(xiii) That the right of the Indian trade is to be retained of the Hollanders both by peace, truce and war.

By the law of nations navigations is free for any to whomsoever:
Our purpose is shortly and clearly to demonstrate that it is lawful for the Hollanders, that is the subjects of the confederate states of the Low Countries, to sail to the Indians as they do and entertain traffic with them. We will lay this certain rule of the law of nations as the foundation, the reason where of is clear and immutable: that it is lawful for any nation to go any other and to trade with it.

Now it cometh to pass that one nation should supply the want of another by the appoint of divine justice, that thereby that which is brought forth anywhere might seem to be bred with all; therefore we hear poets speaking,and so forth.

This Seneca thinketh the greatest benefit of nature, that even by the wind she hath mingled nations scattered in regard of place and hath so divide all her goods into countries that mortal men must needs traffic among themselves8. This right therefore, equally appertaineth to all nations, which the most famous lawyers enlarge so far that they deny any commonwealth or price to be able wholly to forbid others to come unto their subjects and trade with them.

We also know that wars began for this cause, as with the Mararensians against the Athenians, and the Bononians againsts the Venetians, and that these also were just causes of war to the Castukuabs against the Americans, and more probable than the rest. Victoria also thinketh it a just cause of war if they should be forbidden to go on pilgrimage and to live with them; if they were denied from the participation of those things which by the law of nations or customs are common; if, finally, they were not admitted to traffic.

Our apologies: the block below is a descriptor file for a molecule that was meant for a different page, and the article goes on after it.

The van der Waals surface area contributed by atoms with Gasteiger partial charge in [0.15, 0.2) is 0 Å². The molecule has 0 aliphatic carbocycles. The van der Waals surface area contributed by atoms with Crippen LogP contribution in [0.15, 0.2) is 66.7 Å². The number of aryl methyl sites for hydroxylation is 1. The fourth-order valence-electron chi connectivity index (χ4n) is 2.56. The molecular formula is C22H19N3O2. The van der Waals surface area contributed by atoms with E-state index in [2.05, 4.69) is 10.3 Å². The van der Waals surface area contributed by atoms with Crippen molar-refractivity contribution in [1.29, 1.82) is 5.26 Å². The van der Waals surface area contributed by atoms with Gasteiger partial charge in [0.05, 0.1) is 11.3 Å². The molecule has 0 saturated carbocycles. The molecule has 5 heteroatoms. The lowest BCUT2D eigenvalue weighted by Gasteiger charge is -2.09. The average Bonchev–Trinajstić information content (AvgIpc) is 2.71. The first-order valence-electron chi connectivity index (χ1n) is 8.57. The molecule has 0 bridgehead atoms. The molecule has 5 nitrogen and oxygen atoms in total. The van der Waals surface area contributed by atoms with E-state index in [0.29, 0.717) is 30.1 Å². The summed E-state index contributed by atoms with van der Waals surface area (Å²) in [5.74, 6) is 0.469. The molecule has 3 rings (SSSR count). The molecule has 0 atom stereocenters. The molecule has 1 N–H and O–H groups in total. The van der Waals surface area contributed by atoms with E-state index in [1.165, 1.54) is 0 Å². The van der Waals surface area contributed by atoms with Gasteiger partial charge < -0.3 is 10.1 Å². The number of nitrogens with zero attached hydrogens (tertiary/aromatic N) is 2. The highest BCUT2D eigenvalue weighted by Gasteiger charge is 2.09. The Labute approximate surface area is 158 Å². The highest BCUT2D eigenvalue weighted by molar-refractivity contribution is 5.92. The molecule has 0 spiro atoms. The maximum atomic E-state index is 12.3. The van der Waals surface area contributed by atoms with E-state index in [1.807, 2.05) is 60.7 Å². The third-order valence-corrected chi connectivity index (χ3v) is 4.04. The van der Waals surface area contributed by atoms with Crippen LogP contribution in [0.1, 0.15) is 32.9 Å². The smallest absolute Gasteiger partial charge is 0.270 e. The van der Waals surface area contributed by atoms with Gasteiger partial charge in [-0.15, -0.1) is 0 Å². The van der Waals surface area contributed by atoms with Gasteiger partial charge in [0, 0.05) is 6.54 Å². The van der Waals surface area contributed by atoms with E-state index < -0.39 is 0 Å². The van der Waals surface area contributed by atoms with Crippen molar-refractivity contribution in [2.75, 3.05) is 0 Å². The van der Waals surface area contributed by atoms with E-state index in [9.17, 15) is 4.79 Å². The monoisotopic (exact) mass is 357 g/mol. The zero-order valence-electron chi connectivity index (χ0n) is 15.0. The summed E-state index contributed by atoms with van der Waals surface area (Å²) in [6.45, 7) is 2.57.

The like whereof is that which we read in the history of Moses, and Augustine thereupon: that the Israelites made just war against the Amorites because a harmless passage was senied which by the most just law of human society ought to have been open to them. And for this cause Hercules made war with the King of the Orchomenians, the Grecians under Agamemnon with the King of the Mysians, as if naturally ways and passage should be free,15 and the Romans in Tacitus are accused of the Germans because they barred the conference and resort of the nations and shut up rivers and earth and heaven itself after a certain manner. Nor did any title against the Saracens in times past please the Christians better than that they were stopped by them from entering into the land of Jewry.

It followeth upon this opinion that the Portugals, although they had been lords of those countries whither the Hollanders go, yet they should do wrong if they stopped the passage and trade of the Hollanders.


Conclusion:
“ Anyone wanting an accessible introduction to that epochal argument, to the genesis of modern theories of property and sovereignty, or to Grotius’s political theory could do no better than begin with his compact classic, Mare Liberum.” - David Armitage

Grotius possessed a reputation as one of Europe’s most precocious and penetrating humanist scholars. Though self-taught as a lawyer, his reputation as an advocate and adviser was growing, along with his political influence. By publishing Mare Liberum, he was displaying the literary, rhetorical, and philosophical talents that had won him his burgeoning fame and respect, and he was also intervening in two political debates of pivotal significance for his own country.

Although the arena of dispute was local, the implications of Mare Liberum’s arguments were global. Mare Liberum was taken by the English and the Scots as an assault on their fishing rights in the North Sea and by the Spanish as an attack on the foundations of their overseas empire. The immediate context for the publishing of Mare Liberum was the process of negotiating a truce between the Dutch and the Spanish to end the decade of contention that had begun with the Dutch revolt of the late sixteenth century.

Mare Liberum is a really a remarkable work of Hugo Grotius.